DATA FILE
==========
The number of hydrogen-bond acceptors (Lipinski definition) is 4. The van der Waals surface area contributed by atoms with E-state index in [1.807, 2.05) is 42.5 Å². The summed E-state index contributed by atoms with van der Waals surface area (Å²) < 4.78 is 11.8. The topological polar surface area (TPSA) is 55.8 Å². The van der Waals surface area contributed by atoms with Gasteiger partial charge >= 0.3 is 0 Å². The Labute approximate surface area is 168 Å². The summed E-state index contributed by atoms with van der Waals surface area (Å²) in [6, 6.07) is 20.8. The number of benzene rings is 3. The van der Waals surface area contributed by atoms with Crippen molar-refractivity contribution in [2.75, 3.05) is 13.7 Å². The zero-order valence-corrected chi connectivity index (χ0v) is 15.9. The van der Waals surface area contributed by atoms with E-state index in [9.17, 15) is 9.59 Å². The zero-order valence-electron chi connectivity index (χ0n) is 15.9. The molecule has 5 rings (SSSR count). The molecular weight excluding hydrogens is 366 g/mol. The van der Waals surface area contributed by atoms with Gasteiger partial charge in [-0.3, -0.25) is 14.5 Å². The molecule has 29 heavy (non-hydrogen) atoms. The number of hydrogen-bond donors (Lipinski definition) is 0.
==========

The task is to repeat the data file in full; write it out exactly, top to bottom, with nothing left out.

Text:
The number of hydrogen-bond acceptors (Lipinski definition) is 4. The van der Waals surface area contributed by atoms with E-state index in [1.807, 2.05) is 42.5 Å². The summed E-state index contributed by atoms with van der Waals surface area (Å²) < 4.78 is 11.8. The topological polar surface area (TPSA) is 55.8 Å². The van der Waals surface area contributed by atoms with Gasteiger partial charge >= 0.3 is 0 Å². The Labute approximate surface area is 168 Å². The summed E-state index contributed by atoms with van der Waals surface area (Å²) in [6, 6.07) is 20.8. The number of benzene rings is 3. The van der Waals surface area contributed by atoms with Crippen molar-refractivity contribution in [2.75, 3.05) is 13.7 Å². The zero-order valence-corrected chi connectivity index (χ0v) is 15.9. The van der Waals surface area contributed by atoms with E-state index in [9.17, 15) is 9.59 Å². The zero-order valence-electron chi connectivity index (χ0n) is 15.9. The molecule has 5 rings (SSSR count). The molecular weight excluding hydrogens is 366 g/mol. The van der Waals surface area contributed by atoms with Gasteiger partial charge in [-0.3, -0.25) is 14.5 Å². The molecule has 29 heavy (non-hydrogen) atoms. The number of hydrogen-bond donors (Lipinski definition) is 0.